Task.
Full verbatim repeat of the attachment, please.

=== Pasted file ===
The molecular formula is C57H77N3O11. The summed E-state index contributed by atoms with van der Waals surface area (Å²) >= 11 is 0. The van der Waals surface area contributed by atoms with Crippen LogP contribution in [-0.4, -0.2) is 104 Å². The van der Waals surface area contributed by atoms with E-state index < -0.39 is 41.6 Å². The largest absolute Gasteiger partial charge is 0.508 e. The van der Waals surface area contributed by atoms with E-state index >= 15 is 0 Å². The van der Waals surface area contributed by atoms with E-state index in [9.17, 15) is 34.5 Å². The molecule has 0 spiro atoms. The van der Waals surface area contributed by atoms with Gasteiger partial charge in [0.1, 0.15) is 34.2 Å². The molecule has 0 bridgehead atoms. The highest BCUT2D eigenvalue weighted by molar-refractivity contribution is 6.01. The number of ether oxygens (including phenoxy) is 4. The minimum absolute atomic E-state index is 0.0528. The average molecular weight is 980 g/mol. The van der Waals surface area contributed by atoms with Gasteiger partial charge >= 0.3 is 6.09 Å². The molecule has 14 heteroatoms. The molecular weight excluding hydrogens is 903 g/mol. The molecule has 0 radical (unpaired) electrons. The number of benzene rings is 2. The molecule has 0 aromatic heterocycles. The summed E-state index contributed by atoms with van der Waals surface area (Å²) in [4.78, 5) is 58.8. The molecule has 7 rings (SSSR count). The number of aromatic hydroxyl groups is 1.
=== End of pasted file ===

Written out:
The molecular formula is C57H77N3O11. The summed E-state index contributed by atoms with van der Waals surface area (Å²) >= 11 is 0. The van der Waals surface area contributed by atoms with Crippen LogP contribution in [-0.4, -0.2) is 104 Å². The van der Waals surface area contributed by atoms with E-state index < -0.39 is 41.6 Å². The largest absolute Gasteiger partial charge is 0.508 e. The van der Waals surface area contributed by atoms with E-state index >= 15 is 0 Å². The van der Waals surface area contributed by atoms with E-state index in [9.17, 15) is 34.5 Å². The molecule has 0 spiro atoms. The van der Waals surface area contributed by atoms with Gasteiger partial charge in [0.1, 0.15) is 34.2 Å². The molecule has 0 bridgehead atoms. The highest BCUT2D eigenvalue weighted by molar-refractivity contribution is 6.01. The number of ether oxygens (including phenoxy) is 4. The minimum absolute atomic E-state index is 0.0528. The average molecular weight is 980 g/mol. The van der Waals surface area contributed by atoms with Gasteiger partial charge >= 0.3 is 6.09 Å². The molecule has 14 heteroatoms. The molecular weight excluding hydrogens is 903 g/mol. The molecule has 0 radical (unpaired) electrons. The number of benzene rings is 2. The molecule has 0 aromatic heterocycles. The summed E-state index contributed by atoms with van der Waals surface area (Å²) in [4.78, 5) is 58.8. The molecule has 7 rings (SSSR count). The number of aromatic hydroxyl groups is 1.